For the past two weeks, Drew Lock and Teddy Bridgewater have been splitting first-team reps competing for the privilege of leading the Denver Broncos as the starting quarterback. Bridgewater, acquired via trade on April 28, didn't really step foot on the grass of UCHealth Training Center until last Monday but things immediately heated up when he did.
As the incumbent, Lock has focused all offseason on building on the things he did well in 2020 and fixing the aspects of his game that were less than ideal. From importuning Hall-of-Famer Peyton Manning for a 9-to-10-hour film session to working alone in the basement of his home on his drops, reads, and other technical refinements, Lock has thrown himself into the process of really trying to maximize his opportunity in Year 3.
Time will tell exactly how that comes out in the wash for Lock. Meanwhile, Bridgewater has been reunited with Broncos offensive coordinator Pat Shurmur, who coached the former Minnesota Vikings' first-rounder five years ago, though most of that tenure together saw the QB sidelined with a grievous knee injury that almost ended his career.
Thanks to that history together, though, Bridgewater hasn't had to start from scratch in Denver. There is at least a base familiarity with the scheme and nomenclature.
As Coach Shurmur took to the virtual podium following Wednesday's minicamp practice, most of the questions were regarding the Broncos' quarterback situation and the burgeoning QB battle taking place. Off the bat, after Lock put a notch in the win column following Monday's practice, which was followed Tuesday by a more inconsistent Day 2 performance, Shurmur talked about whether the third-year QB has improved this offseason and if so, how.
"Drew, obviously, has made great progress from a year ago," Shurmur said via Zoom. "Last year, he kind of went into the season raw without having really an offseason and he worked his way through it. He did a lot of good things last year. And I think he kind of built on the good things he did a year ago."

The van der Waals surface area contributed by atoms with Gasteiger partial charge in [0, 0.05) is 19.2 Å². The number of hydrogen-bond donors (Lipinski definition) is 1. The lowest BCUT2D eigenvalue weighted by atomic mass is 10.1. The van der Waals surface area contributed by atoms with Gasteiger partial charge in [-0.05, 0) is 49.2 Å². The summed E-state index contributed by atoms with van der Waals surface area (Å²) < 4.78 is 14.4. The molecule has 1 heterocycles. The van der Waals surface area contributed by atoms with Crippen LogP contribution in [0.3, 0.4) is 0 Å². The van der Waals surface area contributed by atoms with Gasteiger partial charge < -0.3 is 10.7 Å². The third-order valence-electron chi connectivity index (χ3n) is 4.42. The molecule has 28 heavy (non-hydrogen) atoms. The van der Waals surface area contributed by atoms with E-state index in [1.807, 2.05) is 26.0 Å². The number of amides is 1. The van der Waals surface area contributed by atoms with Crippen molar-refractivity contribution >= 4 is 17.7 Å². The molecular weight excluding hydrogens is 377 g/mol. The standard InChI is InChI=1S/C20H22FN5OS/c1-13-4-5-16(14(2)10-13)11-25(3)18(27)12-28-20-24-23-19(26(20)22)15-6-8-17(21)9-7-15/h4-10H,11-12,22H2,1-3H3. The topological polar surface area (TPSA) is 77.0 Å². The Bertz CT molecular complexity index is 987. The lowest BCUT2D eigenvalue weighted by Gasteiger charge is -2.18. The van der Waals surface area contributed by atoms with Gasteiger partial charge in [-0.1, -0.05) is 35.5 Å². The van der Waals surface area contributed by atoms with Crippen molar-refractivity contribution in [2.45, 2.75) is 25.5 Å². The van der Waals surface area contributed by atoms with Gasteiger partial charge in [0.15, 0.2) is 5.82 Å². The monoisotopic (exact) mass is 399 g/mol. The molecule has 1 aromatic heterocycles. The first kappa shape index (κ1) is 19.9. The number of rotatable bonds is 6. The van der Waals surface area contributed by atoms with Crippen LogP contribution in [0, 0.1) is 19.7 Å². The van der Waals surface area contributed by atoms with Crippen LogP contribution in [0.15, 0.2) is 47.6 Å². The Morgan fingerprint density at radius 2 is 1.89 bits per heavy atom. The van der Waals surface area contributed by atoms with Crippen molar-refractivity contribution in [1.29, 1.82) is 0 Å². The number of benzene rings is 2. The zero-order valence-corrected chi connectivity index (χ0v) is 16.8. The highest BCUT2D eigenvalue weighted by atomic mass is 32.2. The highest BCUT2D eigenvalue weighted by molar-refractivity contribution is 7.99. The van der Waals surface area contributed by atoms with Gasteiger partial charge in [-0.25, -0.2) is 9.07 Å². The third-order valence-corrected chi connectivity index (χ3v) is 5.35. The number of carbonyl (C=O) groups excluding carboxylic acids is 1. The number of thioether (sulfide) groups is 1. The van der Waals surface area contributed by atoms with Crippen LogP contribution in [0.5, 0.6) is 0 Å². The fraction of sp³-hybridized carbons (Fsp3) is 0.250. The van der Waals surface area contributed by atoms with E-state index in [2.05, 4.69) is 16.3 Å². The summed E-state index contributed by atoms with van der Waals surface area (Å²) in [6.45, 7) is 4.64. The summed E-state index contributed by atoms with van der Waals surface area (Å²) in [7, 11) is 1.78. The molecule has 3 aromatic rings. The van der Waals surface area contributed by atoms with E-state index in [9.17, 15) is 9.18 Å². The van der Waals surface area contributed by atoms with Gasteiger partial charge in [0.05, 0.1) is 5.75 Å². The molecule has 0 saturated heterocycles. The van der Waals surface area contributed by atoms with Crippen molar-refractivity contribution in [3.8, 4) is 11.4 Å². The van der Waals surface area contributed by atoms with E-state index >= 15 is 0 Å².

Shurmur has harped steadily on the lack of reps he and his offense had to work with last year due to the pandemic. Fortunately, the Broncos have garnered a more traditional helping of reps this offseason, which the offensive coordinator quantified as "half a season's worth."
Shurmur believes those reps have provided the Broncos, especially the quarterbacks, with a good "foundation." As for the state of the QB battle, Shurmur provided at least a modest update.
"I think they're both getting better," Shurmur said. "Obviously, they've both gotten work with the ones. They both had a chance to really share the workload with regard to the reps. I've seen improvement in Drew—the decision-making, his timing, his accuracy. And then, getting a feel again for Teddy, you can see the things he does well. For Teddy, it's more getting up to speed with what we've done. And he's right on board with the new things that we've done. It's been good. I'm sure Coach Fangio has probably talked about where this is competition-wise but we've got a lot of work left before we play the opener. I think we've built a really good foundation—not only for the quarterbacks but for the team going into training camp so we'll be ready to go."
The Broncos are very young offensively, virtually, across the board. If it's not a rookie, it's a second- or third-year guy looking to make a leap in 2021.
Shurmur's expectations for them?
"Just to be more consistent, me more explosive, just keep doing all the things you do better. Have more good plays, less bad," Shurmur said. "These offseason training sessions—the OTAs, the minicamps to this point—have been very beneficial. They can take what we did last year, plus parts of the offense that we've grown, and just improve on it. And it's been really good. I can't say how meaningful this has been—just working on the fundamentals, the techniques, the getting in and out of the huddle, the cadence, executing audibles, throwing and catching, running backs running their paths—all the things you need to practice."